National Geographic : 1995 Jan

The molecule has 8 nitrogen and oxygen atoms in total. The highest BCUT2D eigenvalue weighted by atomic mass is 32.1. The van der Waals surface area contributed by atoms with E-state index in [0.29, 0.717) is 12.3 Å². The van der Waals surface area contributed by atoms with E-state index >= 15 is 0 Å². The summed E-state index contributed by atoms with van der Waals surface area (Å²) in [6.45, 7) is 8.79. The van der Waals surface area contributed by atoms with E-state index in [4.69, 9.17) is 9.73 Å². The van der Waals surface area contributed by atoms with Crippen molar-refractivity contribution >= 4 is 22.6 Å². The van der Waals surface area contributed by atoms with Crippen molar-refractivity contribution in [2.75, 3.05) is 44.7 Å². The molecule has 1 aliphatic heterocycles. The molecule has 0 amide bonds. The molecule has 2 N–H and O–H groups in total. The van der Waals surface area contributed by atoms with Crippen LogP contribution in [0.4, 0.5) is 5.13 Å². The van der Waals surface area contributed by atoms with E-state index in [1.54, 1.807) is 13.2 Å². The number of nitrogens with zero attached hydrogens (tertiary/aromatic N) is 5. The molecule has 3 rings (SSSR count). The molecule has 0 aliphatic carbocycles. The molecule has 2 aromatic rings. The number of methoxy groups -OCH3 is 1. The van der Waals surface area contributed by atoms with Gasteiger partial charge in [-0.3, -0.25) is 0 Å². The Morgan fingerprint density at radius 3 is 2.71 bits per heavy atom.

ire-essential to many Australian wildflowers-reduces competition, opens seedpods, triggers germination, and provides nutrient-rich ash. A blaze set deliberately to provide a firebreak (right) leaves a charred land scape (below). Across it ambles a lizard called a mountain devil, looking like a cross between a hand grenade and a seedpod. Behind this six-inch long, ant-eating monster, cones of Banksia, cracked open by heat, have released their seeds. Rustling in the breeze, papery everlastings (following pages) adorn the picnic that bush guide Allan Woodward and Philippa, at right, enjoy with visiting friends. In flower arrangements, everlastings live up to their name. A favorite of grazing kangaroos, the fresh blossoms last only a month in the wild. As Philippa says, "When they go, they're completely gone, and the ground will be just parched until next year."